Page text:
In this post, I’ll share brief thoughts on why I love this book, why this non-piano-teaching book can still inspire us in our profession, and a few key-quotes.

 

Why I Enjoyed It and You May Too

The biggest reason why I love this book is that the author, Adam Grant, manages to take what could be boring case studies and research and presents it in an engaging story-driven manner. You’ll read about anyone from Michelangelo to George Washington, Martin Luther King Jr., and (of course), Steve Jobs.

He often debunks common misconceptions about what it means to be a purveyor of change. In eight chapters he covers:

  1. The risky business of going against the grain
  2. The art and science of recognizing original ideas
  3. Speaking truth to power
  4. Strategic procrastination, and the first-mover disadvantage
  5. Creating and maintaining coalitions
  6. How siblings, parents, and mentors nurture originality
  7. The myths of strong cultures, cults, and devil’s advocates
  8. Managing anxiety, apathy, ambivalence, and anger

Often times books give us all of this great information then you’re left trying to figure out for yourself what to do with that information or how to apply it to your situation.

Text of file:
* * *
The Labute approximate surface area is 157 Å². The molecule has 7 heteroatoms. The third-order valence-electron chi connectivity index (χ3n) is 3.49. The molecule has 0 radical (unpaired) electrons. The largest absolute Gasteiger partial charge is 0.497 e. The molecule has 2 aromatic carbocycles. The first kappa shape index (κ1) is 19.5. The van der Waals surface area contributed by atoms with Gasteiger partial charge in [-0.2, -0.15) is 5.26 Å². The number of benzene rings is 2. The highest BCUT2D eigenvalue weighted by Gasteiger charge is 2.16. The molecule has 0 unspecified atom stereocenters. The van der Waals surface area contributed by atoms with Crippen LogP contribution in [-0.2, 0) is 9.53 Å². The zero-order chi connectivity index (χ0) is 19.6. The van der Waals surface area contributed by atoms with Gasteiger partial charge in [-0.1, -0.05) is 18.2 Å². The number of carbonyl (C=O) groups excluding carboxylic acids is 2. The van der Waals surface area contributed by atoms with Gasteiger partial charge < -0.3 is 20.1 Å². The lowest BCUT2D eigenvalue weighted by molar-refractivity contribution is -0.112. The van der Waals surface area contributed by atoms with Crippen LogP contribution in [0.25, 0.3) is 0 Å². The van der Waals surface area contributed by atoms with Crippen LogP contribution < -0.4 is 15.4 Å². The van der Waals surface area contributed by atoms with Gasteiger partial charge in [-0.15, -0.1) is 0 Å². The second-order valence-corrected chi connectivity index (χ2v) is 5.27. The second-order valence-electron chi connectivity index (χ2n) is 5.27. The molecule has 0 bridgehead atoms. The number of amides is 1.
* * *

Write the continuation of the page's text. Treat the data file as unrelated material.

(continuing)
Adam Grant has you covered. At the end of this book, he has an entire section titled “Actions for Impact.” He goes the extra mile and gives you practical applications. Broken into three areas they are:

  1. Actions for individuals to generate, recognize, voice, and champion new ideas
  2. Actions for leaders to stimulate novel ideas and build cultures that welcome dissent.
  3. Recommendations for parents and teachers to help children become comfortable taking a creative or moral stand against the status quo

If you consider yourself an original “thinker” and love growing, learning, and thinking outside the box or you’re looking to grow a music studio and need inspiration for what it means to be a non-conformist, then this book is for you.